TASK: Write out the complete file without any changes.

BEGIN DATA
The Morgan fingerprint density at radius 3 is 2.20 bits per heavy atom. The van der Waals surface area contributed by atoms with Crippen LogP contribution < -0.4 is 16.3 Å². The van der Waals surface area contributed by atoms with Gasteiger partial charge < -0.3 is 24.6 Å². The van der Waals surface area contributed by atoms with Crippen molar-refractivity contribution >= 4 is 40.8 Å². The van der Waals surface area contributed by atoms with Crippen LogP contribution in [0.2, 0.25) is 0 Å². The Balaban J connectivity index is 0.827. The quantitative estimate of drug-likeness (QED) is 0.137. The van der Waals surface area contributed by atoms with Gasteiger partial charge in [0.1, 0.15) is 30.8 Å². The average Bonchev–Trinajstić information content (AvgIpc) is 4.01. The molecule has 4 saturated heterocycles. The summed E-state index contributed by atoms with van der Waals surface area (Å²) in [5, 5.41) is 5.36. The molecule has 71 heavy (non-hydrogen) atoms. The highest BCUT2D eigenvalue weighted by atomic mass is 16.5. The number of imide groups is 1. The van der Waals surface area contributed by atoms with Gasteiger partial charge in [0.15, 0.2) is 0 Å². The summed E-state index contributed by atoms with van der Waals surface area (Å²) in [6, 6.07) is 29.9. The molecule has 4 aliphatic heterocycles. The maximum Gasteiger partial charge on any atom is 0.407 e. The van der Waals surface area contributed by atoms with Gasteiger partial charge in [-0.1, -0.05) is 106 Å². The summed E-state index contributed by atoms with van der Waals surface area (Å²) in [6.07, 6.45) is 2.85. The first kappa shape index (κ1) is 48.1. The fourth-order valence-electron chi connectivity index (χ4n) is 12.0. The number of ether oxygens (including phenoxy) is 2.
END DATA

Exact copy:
The Morgan fingerprint density at radius 3 is 2.20 bits per heavy atom. The van der Waals surface area contributed by atoms with Crippen LogP contribution < -0.4 is 16.3 Å². The van der Waals surface area contributed by atoms with Gasteiger partial charge < -0.3 is 24.6 Å². The van der Waals surface area contributed by atoms with Crippen molar-refractivity contribution >= 4 is 40.8 Å². The van der Waals surface area contributed by atoms with Crippen LogP contribution in [0.2, 0.25) is 0 Å². The Balaban J connectivity index is 0.827. The quantitative estimate of drug-likeness (QED) is 0.137. The van der Waals surface area contributed by atoms with Gasteiger partial charge in [0.1, 0.15) is 30.8 Å². The average Bonchev–Trinajstić information content (AvgIpc) is 4.01. The molecule has 4 saturated heterocycles. The summed E-state index contributed by atoms with van der Waals surface area (Å²) in [5, 5.41) is 5.36. The molecule has 71 heavy (non-hydrogen) atoms. The highest BCUT2D eigenvalue weighted by atomic mass is 16.5. The number of imide groups is 1. The van der Waals surface area contributed by atoms with Gasteiger partial charge in [0.15, 0.2) is 0 Å². The summed E-state index contributed by atoms with van der Waals surface area (Å²) in [6, 6.07) is 29.9. The molecule has 4 aliphatic heterocycles. The maximum Gasteiger partial charge on any atom is 0.407 e. The van der Waals surface area contributed by atoms with Gasteiger partial charge in [-0.1, -0.05) is 106 Å². The summed E-state index contributed by atoms with van der Waals surface area (Å²) in [6.07, 6.45) is 2.85. The first kappa shape index (κ1) is 48.1. The fourth-order valence-electron chi connectivity index (χ4n) is 12.0. The number of ether oxygens (including phenoxy) is 2.